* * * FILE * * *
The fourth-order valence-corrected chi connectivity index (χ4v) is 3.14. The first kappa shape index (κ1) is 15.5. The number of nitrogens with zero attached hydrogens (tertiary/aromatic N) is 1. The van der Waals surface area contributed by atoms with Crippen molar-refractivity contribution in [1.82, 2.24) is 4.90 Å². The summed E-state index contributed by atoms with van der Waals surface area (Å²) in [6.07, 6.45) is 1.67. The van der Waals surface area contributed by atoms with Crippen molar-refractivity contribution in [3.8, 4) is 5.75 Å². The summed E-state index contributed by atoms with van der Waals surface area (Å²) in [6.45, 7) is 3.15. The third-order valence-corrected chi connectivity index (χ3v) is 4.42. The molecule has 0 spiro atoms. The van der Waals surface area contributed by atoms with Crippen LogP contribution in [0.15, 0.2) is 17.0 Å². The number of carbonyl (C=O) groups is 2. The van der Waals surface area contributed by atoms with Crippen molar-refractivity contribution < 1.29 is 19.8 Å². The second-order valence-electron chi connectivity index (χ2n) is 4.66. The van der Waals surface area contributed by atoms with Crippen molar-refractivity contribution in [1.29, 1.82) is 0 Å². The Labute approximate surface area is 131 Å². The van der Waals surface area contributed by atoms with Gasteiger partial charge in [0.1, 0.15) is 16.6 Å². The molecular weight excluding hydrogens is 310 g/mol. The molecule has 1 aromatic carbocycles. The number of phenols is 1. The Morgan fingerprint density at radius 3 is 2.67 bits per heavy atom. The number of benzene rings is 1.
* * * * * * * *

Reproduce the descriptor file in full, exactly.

The fourth-order valence-corrected chi connectivity index (χ4v) is 3.14. The first kappa shape index (κ1) is 15.5. The number of nitrogens with zero attached hydrogens (tertiary/aromatic N) is 1. The van der Waals surface area contributed by atoms with Crippen molar-refractivity contribution in [1.82, 2.24) is 4.90 Å². The summed E-state index contributed by atoms with van der Waals surface area (Å²) in [6.07, 6.45) is 1.67. The van der Waals surface area contributed by atoms with Crippen molar-refractivity contribution in [3.8, 4) is 5.75 Å². The summed E-state index contributed by atoms with van der Waals surface area (Å²) in [6.45, 7) is 3.15. The third-order valence-corrected chi connectivity index (χ3v) is 4.42. The molecule has 0 spiro atoms. The van der Waals surface area contributed by atoms with Crippen LogP contribution in [0.15, 0.2) is 17.0 Å². The number of carbonyl (C=O) groups is 2. The van der Waals surface area contributed by atoms with Crippen molar-refractivity contribution < 1.29 is 19.8 Å². The second-order valence-electron chi connectivity index (χ2n) is 4.66. The van der Waals surface area contributed by atoms with Crippen molar-refractivity contribution in [1.29, 1.82) is 0 Å². The Labute approximate surface area is 131 Å². The van der Waals surface area contributed by atoms with Gasteiger partial charge in [0.1, 0.15) is 16.6 Å². The molecular weight excluding hydrogens is 310 g/mol. The molecule has 1 aromatic carbocycles. The number of phenols is 1. The Morgan fingerprint density at radius 3 is 2.67 bits per heavy atom. The number of benzene rings is 1.